It took 57 games for Charlotte Hornets coach James Borrego to intentionally shake up his starters from opening night.
This new lineup sounds like it’s in for a long ride as well.
Fresh off the All-Star break, Borrego told his team at Thursday evening practice that he was adding rookie Miles Bridges to the starters and moving Jeremy Lamb to the second unit. That wasn’t the determining factor in the Hornets beating the Washington Wizards 123-110, but this small sample was sufficient that Borrego sounds convinced he’ll stick with it.
“I like the mixture of starting Miles, and what it does for both our units. I can mix-and-match a little bit better,” Borrego said post-game.
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This change isn’t just about Bridges and Lamb. Here are the effects:
▪ Nic Batum returns to shooting guard, after spending this season at small forward. There is not a big difference in those two positions, and shooting guard was where Batum played his prior three seasons as a Hornet. However, Batum’s responsibilities will shift (more on that later).
▪ Bridges starting (he was the 12th overall pick in July out of Michigan State) and getting more minutes means the Hornets will be bigger and probably have more opportunities to switch defensively the rest of this season.
▪ Lamb has the opportunity to strengthen what has already been an improved Hornets bench, compared to last season. That improvement has been primarily about the presence of veteran point guard Tony Parker. Lamb might lessen the burden on Parker to create half-court offense. That would have the tumble-down effect of allowing Borrego to play the second unit longer and not wear down the starters quite so much.
No winners or losers
You can construe this as a demotion for Lamb if you choose, but not really. He played 23 minutes, compared to an average of 29 this season, and played in crunch time midway through the fourth quarter when the Hornets were protecting a lead. His key stats - 16 points and six rebounds Friday - were nearly identical to his season average.
I’m sure Lamb would prefer to start - this was his first time consistently starting in the NBA - but he’s used to being ready off the bench and he seemed to accept the decision in a post-game interview.
“I’ve been coming off the bench my whole career,” Lamb said. “Whether I’m starting or coming off the bench, I’m going to do my job: come in and rebound and be aggressive at both ends of the floor. It was good to start it off with a win.”
I don’t think Lamb’s contract expiring at the end of this season was an incentive for the lineup change, but exploring alternatives should Lamb not re-sign with the Hornets could have side benefit. Lamb adapting to being a reserve again might be the least adjustment this shift entails.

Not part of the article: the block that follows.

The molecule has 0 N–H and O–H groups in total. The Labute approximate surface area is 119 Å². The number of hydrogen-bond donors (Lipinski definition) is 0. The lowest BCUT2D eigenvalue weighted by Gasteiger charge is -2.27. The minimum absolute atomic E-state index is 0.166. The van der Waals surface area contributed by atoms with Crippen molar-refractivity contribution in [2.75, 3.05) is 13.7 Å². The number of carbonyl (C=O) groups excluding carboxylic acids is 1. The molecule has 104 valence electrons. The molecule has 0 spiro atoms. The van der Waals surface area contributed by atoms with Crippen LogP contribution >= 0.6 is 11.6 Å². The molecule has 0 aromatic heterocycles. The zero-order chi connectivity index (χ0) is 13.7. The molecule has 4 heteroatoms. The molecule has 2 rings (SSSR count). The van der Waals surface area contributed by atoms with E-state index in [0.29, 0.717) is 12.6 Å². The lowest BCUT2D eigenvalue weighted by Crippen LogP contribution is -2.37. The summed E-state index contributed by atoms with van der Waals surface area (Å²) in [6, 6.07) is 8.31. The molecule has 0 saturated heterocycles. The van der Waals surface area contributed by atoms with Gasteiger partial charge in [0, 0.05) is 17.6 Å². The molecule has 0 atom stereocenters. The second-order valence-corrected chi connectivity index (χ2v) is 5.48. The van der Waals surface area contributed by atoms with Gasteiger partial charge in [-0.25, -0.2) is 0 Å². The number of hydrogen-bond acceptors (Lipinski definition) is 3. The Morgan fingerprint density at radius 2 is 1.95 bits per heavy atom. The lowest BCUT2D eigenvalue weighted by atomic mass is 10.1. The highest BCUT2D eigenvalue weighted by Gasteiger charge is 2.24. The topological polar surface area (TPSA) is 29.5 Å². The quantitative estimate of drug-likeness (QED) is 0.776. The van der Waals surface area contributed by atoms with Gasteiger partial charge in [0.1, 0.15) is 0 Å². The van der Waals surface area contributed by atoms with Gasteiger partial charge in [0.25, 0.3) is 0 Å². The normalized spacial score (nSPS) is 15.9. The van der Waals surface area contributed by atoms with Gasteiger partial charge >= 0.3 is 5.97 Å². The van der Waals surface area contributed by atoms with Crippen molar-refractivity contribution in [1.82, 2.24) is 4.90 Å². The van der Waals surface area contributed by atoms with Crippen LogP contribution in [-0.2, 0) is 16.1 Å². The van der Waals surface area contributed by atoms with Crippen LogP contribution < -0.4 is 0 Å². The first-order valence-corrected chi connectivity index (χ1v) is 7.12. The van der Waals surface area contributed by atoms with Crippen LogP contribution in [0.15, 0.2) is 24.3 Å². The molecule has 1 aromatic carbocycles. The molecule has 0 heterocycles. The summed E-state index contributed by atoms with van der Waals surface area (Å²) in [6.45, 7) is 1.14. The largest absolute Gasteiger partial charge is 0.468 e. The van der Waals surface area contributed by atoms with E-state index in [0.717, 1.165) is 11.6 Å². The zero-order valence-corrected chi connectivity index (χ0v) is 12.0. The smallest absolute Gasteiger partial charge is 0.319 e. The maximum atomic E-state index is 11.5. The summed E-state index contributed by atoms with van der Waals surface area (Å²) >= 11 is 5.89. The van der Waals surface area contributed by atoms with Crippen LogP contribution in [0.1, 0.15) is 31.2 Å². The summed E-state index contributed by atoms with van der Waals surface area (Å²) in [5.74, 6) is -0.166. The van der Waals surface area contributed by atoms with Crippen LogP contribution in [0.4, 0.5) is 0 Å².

Keep in mind the broader context: The Hornets have bounced along at just below .500 this season, with an urgency to make the playoffs for the first time in three seasons.
They have been good offensively, far less reliable defensively. The net effect of Batum, Bridges and Marvin Williams all starting is a lineup that is slightly bigger and more versatile defensively.
Borrego came into this season hoping to play a lot of switching defense, a major trend in the NBA. He started out switching more, then backed off some to a core group of players who could switch. That group is essentially Batum, Bridges, Williams and reserve Michael Kidd-Gilchrist.
To provide Lamb a bigger role - effectively to get more scorers on the floor - Batum changed positions in October and, more importantly, was asked to guard the opposing team’s top offensive player just about every game. That previously fell on Kidd-Gilchrist.
Batum will no longer always be assigned the top opposing perimeter scorer. Bridges will sometimes get that job, based on game-to-game matchups.
“We want to groom Miles to become one of these top-level defenders,” Borrego said. “It’s my vision that both guys (Bridges and Batum) are going to tag-team (an opponent’s) best perimeter player.”
That hopefully allows Batum to ration more of his energy for the offensive end. Friday was one of Batum’s better games statistically this season: 20 points, eight rebounds, five assists and one turnover.
Borrego has been improvisational with his lineups all season, but hadn’t previously touched the original starters in situations not related to injury. This is different; this team needs a spark to get into the playoffs and Borrego had eight days between games to figure something out.
So far, so good. To be continued Saturday against the Brooklyn Nets.